Back to the Basics: Pay Per Click Tracking
The secret of successful PPC campaigns is to track them closely. Tracking key metrics will inform better decisions, save you money, and drive more conversions. There’s a lot to look at and it can be easy to get overwhelmed by the numbers! That said, having a high-level understanding of tracking and knowing what you should be looking at can help you better understand how your campaigns are performing.
What should you track?
- The most important metric for evaluating the performance of a campaign is the number of completed transactions, also known as conversions. The goal of your campaign may not be to sell a product online (in which case the conversion is obvious), but conversions can also include completing a purchase, signing up, filling out a form, or even just landing on a key page such as pricing. Get creative and you should be able to find at least one conversion for your campaign.
- Conversion tracking allows you to determine which ads and keywords are truly performing the best (resulting in conversions). If you really don’t have a conversion, then you’ll need to concentrate on your cost per click, which really isn’t a good indicator of what’s working as it’s not unusual for more expensive clicks to convert better (that’s why they’re more expensive!).
- Tracking conversions will also allow you to calculate a ROI (return on investment) and cost per conversion, both of which are very valuable in assessing the success of your campaign. In fact, cost per conversion can be used to evaluate not just the campaign but also specific ads and keywords.
Ad and Keyword Performance
- Many people focus on cost per click (CPC) and will try to optimize their campaign around this metric only. However, it shouldn’t be your only focus, it’s important to consider cost per conversion and quality score to ensure that the campaign is performing well.
- Your ad’s quality score is an indicator of how relevant your ad AND landing page are to the search phrase. The quality score is also determined (in part) by the click through rate (CTR). This is very important to track as a higher quality score will result in savings (as low quality scored ads pay more per clicks than high quality scores).
- Evaluating the click through rate (CTR) of both ads and keywords allows you to see what’s performing and what’s not. A high CTR on a particular keyword indicates that both the phrase searched and the ad are highly relevant. When optimizing ads, it’s important to test multiple ads for each ad group. Ads can be set to rotate evenly, allowing you to see which ad is performing best. The ad with the lower CTR can be paused and new ad copy can be written to test against the higher performing ad.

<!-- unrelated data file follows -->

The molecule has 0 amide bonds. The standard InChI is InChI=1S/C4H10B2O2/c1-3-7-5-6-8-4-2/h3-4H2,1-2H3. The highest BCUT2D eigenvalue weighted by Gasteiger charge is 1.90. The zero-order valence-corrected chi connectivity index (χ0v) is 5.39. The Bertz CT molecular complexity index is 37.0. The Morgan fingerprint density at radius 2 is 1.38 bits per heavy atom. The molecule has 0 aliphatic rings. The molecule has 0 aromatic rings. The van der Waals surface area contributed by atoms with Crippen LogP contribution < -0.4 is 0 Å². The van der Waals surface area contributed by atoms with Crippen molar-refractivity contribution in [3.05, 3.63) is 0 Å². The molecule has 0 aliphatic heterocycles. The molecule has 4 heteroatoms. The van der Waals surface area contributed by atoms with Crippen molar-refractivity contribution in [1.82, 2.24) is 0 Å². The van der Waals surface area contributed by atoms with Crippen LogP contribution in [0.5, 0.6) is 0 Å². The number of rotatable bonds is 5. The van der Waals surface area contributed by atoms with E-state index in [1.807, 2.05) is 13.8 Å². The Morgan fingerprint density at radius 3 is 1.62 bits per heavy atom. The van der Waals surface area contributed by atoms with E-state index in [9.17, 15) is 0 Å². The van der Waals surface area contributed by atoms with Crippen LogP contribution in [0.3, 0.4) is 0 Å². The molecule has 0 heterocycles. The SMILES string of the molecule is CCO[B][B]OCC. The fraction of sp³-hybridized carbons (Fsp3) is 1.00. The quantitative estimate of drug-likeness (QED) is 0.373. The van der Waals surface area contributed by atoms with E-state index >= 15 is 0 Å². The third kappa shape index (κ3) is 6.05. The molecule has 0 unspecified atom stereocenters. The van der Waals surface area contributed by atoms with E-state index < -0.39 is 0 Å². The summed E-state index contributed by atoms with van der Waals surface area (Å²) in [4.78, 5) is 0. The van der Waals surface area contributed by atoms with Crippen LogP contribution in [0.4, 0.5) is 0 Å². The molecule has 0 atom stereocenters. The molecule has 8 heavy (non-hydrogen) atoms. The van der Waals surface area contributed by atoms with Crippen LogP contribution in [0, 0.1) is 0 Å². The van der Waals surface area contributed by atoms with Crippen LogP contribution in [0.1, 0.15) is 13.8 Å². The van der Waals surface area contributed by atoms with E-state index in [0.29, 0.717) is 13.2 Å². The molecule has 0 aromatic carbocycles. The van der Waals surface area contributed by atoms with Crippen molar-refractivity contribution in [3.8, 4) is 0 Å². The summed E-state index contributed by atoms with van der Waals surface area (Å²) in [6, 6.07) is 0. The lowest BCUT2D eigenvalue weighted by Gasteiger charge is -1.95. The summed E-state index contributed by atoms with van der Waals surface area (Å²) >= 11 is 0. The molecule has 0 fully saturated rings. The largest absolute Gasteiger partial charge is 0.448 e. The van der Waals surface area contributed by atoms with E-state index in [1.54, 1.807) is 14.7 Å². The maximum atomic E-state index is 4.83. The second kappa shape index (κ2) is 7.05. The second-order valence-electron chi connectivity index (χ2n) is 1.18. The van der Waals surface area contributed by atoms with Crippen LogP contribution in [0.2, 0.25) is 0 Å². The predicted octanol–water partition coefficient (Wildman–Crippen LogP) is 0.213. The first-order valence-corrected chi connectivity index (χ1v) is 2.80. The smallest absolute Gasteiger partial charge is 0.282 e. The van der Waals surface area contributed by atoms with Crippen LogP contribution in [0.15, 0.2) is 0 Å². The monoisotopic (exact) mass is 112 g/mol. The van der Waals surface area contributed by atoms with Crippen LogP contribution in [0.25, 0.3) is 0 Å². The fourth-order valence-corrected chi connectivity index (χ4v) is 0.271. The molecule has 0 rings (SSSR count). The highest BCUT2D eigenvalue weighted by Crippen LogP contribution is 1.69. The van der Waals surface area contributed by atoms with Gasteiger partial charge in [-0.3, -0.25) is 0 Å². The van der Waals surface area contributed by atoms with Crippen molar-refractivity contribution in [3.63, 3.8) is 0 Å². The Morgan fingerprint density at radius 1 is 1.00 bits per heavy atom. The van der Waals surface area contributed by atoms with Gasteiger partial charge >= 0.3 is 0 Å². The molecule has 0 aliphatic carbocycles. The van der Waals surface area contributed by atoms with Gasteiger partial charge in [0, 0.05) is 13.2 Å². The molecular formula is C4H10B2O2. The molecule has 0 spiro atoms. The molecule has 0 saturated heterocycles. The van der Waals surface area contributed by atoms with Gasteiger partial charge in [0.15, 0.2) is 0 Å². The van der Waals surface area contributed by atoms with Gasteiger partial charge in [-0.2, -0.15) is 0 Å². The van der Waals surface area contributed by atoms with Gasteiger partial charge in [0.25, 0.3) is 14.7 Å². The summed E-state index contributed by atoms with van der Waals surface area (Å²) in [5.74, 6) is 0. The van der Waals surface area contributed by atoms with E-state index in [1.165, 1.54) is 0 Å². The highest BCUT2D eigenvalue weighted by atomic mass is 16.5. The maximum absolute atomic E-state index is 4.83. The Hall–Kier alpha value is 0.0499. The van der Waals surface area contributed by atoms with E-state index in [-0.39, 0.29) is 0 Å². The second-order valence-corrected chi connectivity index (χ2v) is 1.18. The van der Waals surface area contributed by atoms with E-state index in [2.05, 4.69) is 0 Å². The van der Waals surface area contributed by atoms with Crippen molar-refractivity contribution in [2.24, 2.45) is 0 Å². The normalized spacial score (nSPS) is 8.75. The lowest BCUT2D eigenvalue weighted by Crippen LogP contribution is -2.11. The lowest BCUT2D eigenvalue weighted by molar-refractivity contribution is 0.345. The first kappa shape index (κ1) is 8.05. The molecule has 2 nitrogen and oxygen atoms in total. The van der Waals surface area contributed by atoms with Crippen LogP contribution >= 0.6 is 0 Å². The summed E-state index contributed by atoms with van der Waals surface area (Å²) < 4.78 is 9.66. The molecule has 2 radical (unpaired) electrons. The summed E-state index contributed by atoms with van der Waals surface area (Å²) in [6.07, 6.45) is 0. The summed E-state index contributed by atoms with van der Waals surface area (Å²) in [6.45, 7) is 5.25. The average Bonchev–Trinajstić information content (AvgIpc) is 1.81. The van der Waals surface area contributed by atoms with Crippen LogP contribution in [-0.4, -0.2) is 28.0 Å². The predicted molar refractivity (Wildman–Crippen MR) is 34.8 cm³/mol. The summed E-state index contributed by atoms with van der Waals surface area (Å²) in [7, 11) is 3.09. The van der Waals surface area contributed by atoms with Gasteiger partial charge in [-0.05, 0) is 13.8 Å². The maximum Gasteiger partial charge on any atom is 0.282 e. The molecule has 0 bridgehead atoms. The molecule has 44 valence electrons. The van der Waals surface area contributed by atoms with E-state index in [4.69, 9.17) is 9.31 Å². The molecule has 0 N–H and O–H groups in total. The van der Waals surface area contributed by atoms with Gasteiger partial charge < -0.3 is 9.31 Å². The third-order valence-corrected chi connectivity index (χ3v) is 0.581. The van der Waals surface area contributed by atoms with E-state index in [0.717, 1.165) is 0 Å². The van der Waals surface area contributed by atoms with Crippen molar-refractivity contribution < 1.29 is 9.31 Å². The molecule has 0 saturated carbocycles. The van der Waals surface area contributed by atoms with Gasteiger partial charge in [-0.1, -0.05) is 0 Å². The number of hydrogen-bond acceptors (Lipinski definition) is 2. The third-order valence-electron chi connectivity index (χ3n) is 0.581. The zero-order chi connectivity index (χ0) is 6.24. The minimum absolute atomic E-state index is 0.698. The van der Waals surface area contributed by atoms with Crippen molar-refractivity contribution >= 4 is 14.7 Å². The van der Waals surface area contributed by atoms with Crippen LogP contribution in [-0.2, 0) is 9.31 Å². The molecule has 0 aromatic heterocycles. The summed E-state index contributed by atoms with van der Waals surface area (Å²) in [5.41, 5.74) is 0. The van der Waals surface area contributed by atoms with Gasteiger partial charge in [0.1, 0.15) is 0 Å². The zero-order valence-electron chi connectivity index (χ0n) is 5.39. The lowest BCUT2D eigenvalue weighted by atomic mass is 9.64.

Landing Page and Website Performance
- In PPC campaigns, people tend to focus on the click too much and optimize only to that point, but we should be equally concerned with what happens after they click. Using a website analytic package such as Google Analytics, you can track and analyze every move of your visitors. It allows you to see where they came from, where they went after viewing a page, how long they spent on that page, and more.
- Bounce Rate is the key metric for evaluating the quality of traffic your PPC campaign is generating. This metric will tell you if your campaign is attracting the right audience and if your search, ad copy, and landing page are all properly aligned.
- Pages/visit is another metric which is an indicator of the quality of traffic that your PPC campaign is generating. And like Bounce rate, it also indicates if your website if fulfilling on the promise that your ads are making. Pages/visit also lets you know if you are providing users with an enjoyable experience on your website and can be used to craft campaigns that attract sticky visitors (users that stay on the site for a period of time and view a number of pages).
- A common and easy method of tracking the performance of individual actions on a web page is called event tracking (also known as click out tracking). This allows marketers to test the performance of buttons, calls to action, or other functionality of a website (anything a visitor can click on). You can even use it to track the popularity of content on a webpage by providing only a content teaser with the full content to be revealed when they click “Read More” (tracking the clicks of the “Read More” button). This is another often overlooked metric as you need to specifically identify the actions you want to track and set-up the event tracking by adding a small bit of code to each click that you’d like to track.
Does your organization review your metrics on a regular basis and use this information to make better decisions? Let us know what metrics you’re tracking and how they’ve helped you in the comments!